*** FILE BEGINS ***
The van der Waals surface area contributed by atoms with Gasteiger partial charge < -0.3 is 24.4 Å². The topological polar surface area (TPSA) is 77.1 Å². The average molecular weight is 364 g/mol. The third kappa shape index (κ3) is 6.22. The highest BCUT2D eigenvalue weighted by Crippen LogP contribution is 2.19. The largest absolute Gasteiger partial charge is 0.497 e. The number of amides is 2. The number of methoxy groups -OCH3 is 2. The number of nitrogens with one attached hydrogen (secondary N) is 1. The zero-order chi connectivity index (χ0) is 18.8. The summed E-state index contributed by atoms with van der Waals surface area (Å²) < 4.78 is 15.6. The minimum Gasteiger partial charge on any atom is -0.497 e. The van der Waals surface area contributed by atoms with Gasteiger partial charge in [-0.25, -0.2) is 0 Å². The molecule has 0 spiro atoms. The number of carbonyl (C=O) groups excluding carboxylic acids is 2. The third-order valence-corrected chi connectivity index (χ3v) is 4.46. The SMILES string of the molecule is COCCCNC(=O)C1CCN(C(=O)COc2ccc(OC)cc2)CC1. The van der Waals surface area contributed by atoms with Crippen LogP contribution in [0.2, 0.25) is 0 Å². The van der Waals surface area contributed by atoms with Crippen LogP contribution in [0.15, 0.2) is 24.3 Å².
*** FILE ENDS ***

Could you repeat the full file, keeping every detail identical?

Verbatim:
The van der Waals surface area contributed by atoms with Gasteiger partial charge < -0.3 is 24.4 Å². The topological polar surface area (TPSA) is 77.1 Å². The average molecular weight is 364 g/mol. The third kappa shape index (κ3) is 6.22. The highest BCUT2D eigenvalue weighted by Crippen LogP contribution is 2.19. The largest absolute Gasteiger partial charge is 0.497 e. The number of amides is 2. The number of methoxy groups -OCH3 is 2. The number of nitrogens with one attached hydrogen (secondary N) is 1. The zero-order chi connectivity index (χ0) is 18.8. The summed E-state index contributed by atoms with van der Waals surface area (Å²) < 4.78 is 15.6. The minimum Gasteiger partial charge on any atom is -0.497 e. The van der Waals surface area contributed by atoms with Gasteiger partial charge in [-0.25, -0.2) is 0 Å². The molecule has 0 spiro atoms. The number of carbonyl (C=O) groups excluding carboxylic acids is 2. The third-order valence-corrected chi connectivity index (χ3v) is 4.46. The SMILES string of the molecule is COCCCNC(=O)C1CCN(C(=O)COc2ccc(OC)cc2)CC1. The van der Waals surface area contributed by atoms with Crippen LogP contribution in [0.2, 0.25) is 0 Å². The van der Waals surface area contributed by atoms with Crippen LogP contribution in [0.15, 0.2) is 24.3 Å².